33. [...] OVERVIEW: There will be four "conference strands"– two each week. Two presentations will be published in each strand each day, Monday – Friday, so four new presentations will be available each day over the course of the two-weeks. Each presentation will be given in any of a variety of downloadable, web based formats and released via the conference blog (www.k12onlineconference.org) and archived for posterity. FOUR STRANDS: Week 1 Strand A: Classroom 2.0 Leveraging the power of free online tools in an open, collaborative and transparent atmosphere characterises teaching and learning in the 21st century. Teachers and students are contributing to the growing global knowledge commons by publishing their work online. By sharing all stages of their learning students are beginning to appreciate the value of life long learning that inheres in work that is in "perpetual beta." This strand will explore how teachers and students are playing with the boundaries between instructors, learners and classrooms. Presentations will also explore the practical pedagogical uses of online social tools (Web 2.0) giving concrete examples of how teachers are using the tools in their classes. Strand B: New Tools Focusing on free tools, what are the "nuts and bolts" of using specific new social media and collaborative tools for learning? This strand includes two parts. Basic training is "how to" information on tool use in an educational setting, especially for newcomers. Advanced training is for teachers interested in new tools for learning, looking for advanced technology training, seeking ideas for mashing tools together, and interested in web 2.0 assessment tools. As educators and students of all ages push the boundaries of learning, what are the specific steps for using new tools most effectively? Where "Classroom 2.0" presentations will focus on instructional uses and examples of web 2.0 tool use, "New Tools" presentations should focus on "nuts and bolts" instructions for using tools. Five "basic" and five "advanced" presentations will be included in this strand. Week 2 Strand A: Professional Learning Networks Research says that professional development is most effective when it aims to create professional learning communities — places where teachers learn and work together. Using Web 2.0 tools educators can network with others around the globe extending traditional boundaries of ongoing, learner centered professional development and support. Presentations in this strand will include tips, ideas and resources on how to orchestrate your own professional development online; concrete examples of how the tools that support Professional Learning Environments (PLEs) are being used; how to create a supportive, reflective virtual learning community around school-based goals, and trends toward teacher directed personal learning environments. Strand B: Obstacles to Opportunities Boundaries formalized by education in the “industrial age” shouldn’t hinder educators as they seek to reform and transform their classroom practice. Playing with boundaries in the areas of copyright, digital discipline and ethics (e.g. cyberbullying), collaborating globally (e.g. cultural differences, synchronous communication), resistance to change (e.g. administration, teachers, students), school culture (e.g. high stakes testing), time (e.g. in curriculum, teacher day), lack of access to tools/computers, filtering, parental/district concerns for online safety, control (e.g. teacher control of student behavior/learning), solutions for IT collaboration and more — unearthing opportunities from the obstacles rooted in those boundaries — is the focus of presentations in this strand. CALL FOR PROPOSALS: This call encourages all, experienced and novice, to submit proposals to present at this conference via this link. Take this opportunity to share your successes, strategies, and tips in “playing with boundaries” in one of the four strands as described above. Deadline for proposal submissions is June 18, 2007. You will be contacted no later than June 30, 2007 regarding your status. Presentations may be delivered in any web-based medium that is downloadable (including but not limited to podcasts, screencasts, slide shows) and is due one week prior to the date it is published. Please note that all presentations will be licensed Creative Commons Attribution-NonCommercial-ShareAlike 3.0 Unported. As you draft your proposal, you may wish to consider the presentation topics listed below which were suggested in the comments on the K-12 Online Conference Blog:  » special needs education » Creative Commons » Second Life » podcasting » iPods » video games in education » specific ideas, tips, mini lessons centered on pedagogical use of web 2.0 tools » overcoming institutional inertia and resistance » aligning Web 2.0 and other projects to national standards » getting your message across » how web 2.0 can assist those with disabilities » ePortfolios » classroom 2.0 activities at the elementary level » creating video for TeacherTube and YouTube » google docs » teacher/peer collaboration [...]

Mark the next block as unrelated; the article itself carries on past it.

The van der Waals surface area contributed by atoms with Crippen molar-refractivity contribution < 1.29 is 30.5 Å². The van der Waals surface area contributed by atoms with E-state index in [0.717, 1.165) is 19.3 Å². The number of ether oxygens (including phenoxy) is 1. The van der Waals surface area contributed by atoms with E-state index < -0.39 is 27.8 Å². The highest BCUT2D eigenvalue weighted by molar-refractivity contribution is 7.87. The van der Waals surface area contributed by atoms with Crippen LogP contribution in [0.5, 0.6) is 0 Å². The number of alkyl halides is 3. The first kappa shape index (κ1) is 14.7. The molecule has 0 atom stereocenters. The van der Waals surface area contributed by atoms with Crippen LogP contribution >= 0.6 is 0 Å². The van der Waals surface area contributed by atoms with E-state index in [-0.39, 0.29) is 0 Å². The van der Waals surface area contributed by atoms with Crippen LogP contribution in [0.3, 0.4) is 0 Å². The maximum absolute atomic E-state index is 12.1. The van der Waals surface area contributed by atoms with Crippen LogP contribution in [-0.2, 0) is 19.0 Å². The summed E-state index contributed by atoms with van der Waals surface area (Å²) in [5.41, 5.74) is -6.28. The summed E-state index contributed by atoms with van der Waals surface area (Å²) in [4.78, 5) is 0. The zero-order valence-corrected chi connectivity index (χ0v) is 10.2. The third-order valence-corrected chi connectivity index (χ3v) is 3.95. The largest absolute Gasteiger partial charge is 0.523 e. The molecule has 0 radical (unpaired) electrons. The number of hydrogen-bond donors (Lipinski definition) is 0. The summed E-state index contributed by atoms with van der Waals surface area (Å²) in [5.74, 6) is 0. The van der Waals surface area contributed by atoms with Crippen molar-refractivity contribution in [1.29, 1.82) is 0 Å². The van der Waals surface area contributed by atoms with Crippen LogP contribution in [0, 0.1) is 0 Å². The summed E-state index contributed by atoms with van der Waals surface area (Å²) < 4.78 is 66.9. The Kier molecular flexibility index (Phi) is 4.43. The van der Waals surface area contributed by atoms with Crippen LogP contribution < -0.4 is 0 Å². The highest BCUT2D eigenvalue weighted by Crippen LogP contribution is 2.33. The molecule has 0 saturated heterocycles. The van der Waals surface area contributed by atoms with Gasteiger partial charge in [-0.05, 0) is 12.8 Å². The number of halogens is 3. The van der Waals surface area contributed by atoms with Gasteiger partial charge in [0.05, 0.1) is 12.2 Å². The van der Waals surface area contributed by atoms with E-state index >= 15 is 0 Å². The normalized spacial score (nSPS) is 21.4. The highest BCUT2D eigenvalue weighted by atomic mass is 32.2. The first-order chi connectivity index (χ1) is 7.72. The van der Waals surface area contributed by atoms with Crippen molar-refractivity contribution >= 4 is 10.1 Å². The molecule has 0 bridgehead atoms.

34. [...] As you draft your proposal, you may wish to consider the presentation topics listed below which were suggested in the comments on the K-12 Online Conference Blog: [...]